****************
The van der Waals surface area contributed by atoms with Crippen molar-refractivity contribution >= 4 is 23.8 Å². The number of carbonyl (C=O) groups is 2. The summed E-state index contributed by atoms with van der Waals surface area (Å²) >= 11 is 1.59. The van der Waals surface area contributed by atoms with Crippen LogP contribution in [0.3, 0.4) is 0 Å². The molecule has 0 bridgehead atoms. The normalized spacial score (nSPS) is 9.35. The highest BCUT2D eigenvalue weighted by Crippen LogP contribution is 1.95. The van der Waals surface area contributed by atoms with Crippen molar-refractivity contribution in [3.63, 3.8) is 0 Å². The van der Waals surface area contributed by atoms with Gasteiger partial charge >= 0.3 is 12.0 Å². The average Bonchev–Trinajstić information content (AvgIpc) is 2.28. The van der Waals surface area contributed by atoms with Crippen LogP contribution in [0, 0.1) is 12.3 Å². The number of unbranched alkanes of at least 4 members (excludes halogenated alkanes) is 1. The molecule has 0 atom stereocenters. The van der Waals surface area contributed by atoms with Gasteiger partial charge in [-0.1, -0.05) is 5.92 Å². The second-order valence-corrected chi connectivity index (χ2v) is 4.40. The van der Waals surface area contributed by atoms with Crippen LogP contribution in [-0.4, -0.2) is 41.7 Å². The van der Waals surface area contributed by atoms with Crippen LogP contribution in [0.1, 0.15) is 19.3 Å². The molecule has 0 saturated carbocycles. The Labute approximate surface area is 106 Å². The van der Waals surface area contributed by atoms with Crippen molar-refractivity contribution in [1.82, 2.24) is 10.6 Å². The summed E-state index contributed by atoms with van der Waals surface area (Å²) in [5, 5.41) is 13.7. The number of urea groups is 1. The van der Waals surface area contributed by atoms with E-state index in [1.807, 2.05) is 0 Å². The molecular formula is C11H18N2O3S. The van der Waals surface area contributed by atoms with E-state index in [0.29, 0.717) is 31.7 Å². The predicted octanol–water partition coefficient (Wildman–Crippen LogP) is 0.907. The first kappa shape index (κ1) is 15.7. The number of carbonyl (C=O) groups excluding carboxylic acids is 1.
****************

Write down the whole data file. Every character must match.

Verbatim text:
The van der Waals surface area contributed by atoms with Crippen molar-refractivity contribution >= 4 is 23.8 Å². The number of carbonyl (C=O) groups is 2. The summed E-state index contributed by atoms with van der Waals surface area (Å²) >= 11 is 1.59. The van der Waals surface area contributed by atoms with Crippen LogP contribution in [0.3, 0.4) is 0 Å². The molecule has 0 bridgehead atoms. The normalized spacial score (nSPS) is 9.35. The highest BCUT2D eigenvalue weighted by Crippen LogP contribution is 1.95. The van der Waals surface area contributed by atoms with Crippen molar-refractivity contribution in [3.63, 3.8) is 0 Å². The van der Waals surface area contributed by atoms with Gasteiger partial charge >= 0.3 is 12.0 Å². The average Bonchev–Trinajstić information content (AvgIpc) is 2.28. The van der Waals surface area contributed by atoms with Crippen LogP contribution in [0, 0.1) is 12.3 Å². The number of unbranched alkanes of at least 4 members (excludes halogenated alkanes) is 1. The molecule has 0 atom stereocenters. The van der Waals surface area contributed by atoms with Gasteiger partial charge in [-0.1, -0.05) is 5.92 Å². The second-order valence-corrected chi connectivity index (χ2v) is 4.40. The van der Waals surface area contributed by atoms with Crippen LogP contribution in [-0.4, -0.2) is 41.7 Å². The van der Waals surface area contributed by atoms with Crippen LogP contribution in [0.1, 0.15) is 19.3 Å². The molecule has 0 saturated carbocycles. The Labute approximate surface area is 106 Å². The van der Waals surface area contributed by atoms with Crippen molar-refractivity contribution in [1.82, 2.24) is 10.6 Å². The summed E-state index contributed by atoms with van der Waals surface area (Å²) in [5, 5.41) is 13.7. The number of urea groups is 1. The van der Waals surface area contributed by atoms with E-state index in [1.807, 2.05) is 0 Å². The molecular formula is C11H18N2O3S. The van der Waals surface area contributed by atoms with E-state index in [0.29, 0.717) is 31.7 Å². The predicted octanol–water partition coefficient (Wildman–Crippen LogP) is 0.907. The first kappa shape index (κ1) is 15.7. The number of carbonyl (C=O) groups excluding carboxylic acids is 1.